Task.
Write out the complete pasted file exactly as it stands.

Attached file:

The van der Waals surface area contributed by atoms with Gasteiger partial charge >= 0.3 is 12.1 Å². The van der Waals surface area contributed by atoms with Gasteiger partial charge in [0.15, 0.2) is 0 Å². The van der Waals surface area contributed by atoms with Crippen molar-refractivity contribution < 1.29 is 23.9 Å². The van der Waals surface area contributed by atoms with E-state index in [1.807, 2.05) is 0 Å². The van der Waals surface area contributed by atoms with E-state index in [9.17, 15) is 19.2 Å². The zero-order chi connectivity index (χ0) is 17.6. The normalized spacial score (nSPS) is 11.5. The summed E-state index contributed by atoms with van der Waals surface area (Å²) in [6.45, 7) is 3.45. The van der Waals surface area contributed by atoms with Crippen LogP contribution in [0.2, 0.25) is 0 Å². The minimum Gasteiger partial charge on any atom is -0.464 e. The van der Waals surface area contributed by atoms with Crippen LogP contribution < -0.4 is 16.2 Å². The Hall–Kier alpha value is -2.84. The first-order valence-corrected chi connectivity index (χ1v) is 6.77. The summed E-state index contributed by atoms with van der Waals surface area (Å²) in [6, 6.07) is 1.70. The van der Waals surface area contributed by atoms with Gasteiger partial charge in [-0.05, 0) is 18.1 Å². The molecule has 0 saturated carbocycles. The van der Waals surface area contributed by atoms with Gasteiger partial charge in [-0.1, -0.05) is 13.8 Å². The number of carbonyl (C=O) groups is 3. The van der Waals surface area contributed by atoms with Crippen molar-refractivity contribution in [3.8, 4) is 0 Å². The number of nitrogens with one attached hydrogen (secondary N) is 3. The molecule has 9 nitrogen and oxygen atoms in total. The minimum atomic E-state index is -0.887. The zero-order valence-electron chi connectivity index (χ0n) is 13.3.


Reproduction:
The van der Waals surface area contributed by atoms with Gasteiger partial charge >= 0.3 is 12.1 Å². The van der Waals surface area contributed by atoms with Gasteiger partial charge in [0.15, 0.2) is 0 Å². The van der Waals surface area contributed by atoms with Crippen molar-refractivity contribution < 1.29 is 23.9 Å². The van der Waals surface area contributed by atoms with E-state index in [1.807, 2.05) is 0 Å². The van der Waals surface area contributed by atoms with E-state index in [9.17, 15) is 19.2 Å². The zero-order chi connectivity index (χ0) is 17.6. The normalized spacial score (nSPS) is 11.5. The summed E-state index contributed by atoms with van der Waals surface area (Å²) in [6.45, 7) is 3.45. The van der Waals surface area contributed by atoms with Crippen LogP contribution in [0.2, 0.25) is 0 Å². The minimum Gasteiger partial charge on any atom is -0.464 e. The van der Waals surface area contributed by atoms with Crippen LogP contribution < -0.4 is 16.2 Å². The Hall–Kier alpha value is -2.84. The first-order valence-corrected chi connectivity index (χ1v) is 6.77. The summed E-state index contributed by atoms with van der Waals surface area (Å²) in [6, 6.07) is 1.70. The van der Waals surface area contributed by atoms with Gasteiger partial charge in [-0.05, 0) is 18.1 Å². The molecule has 0 saturated carbocycles. The van der Waals surface area contributed by atoms with Gasteiger partial charge in [-0.1, -0.05) is 13.8 Å². The number of carbonyl (C=O) groups is 3. The van der Waals surface area contributed by atoms with Crippen molar-refractivity contribution in [3.8, 4) is 0 Å². The number of nitrogens with one attached hydrogen (secondary N) is 3. The molecule has 9 nitrogen and oxygen atoms in total. The minimum atomic E-state index is -0.887. The zero-order valence-electron chi connectivity index (χ0n) is 13.3.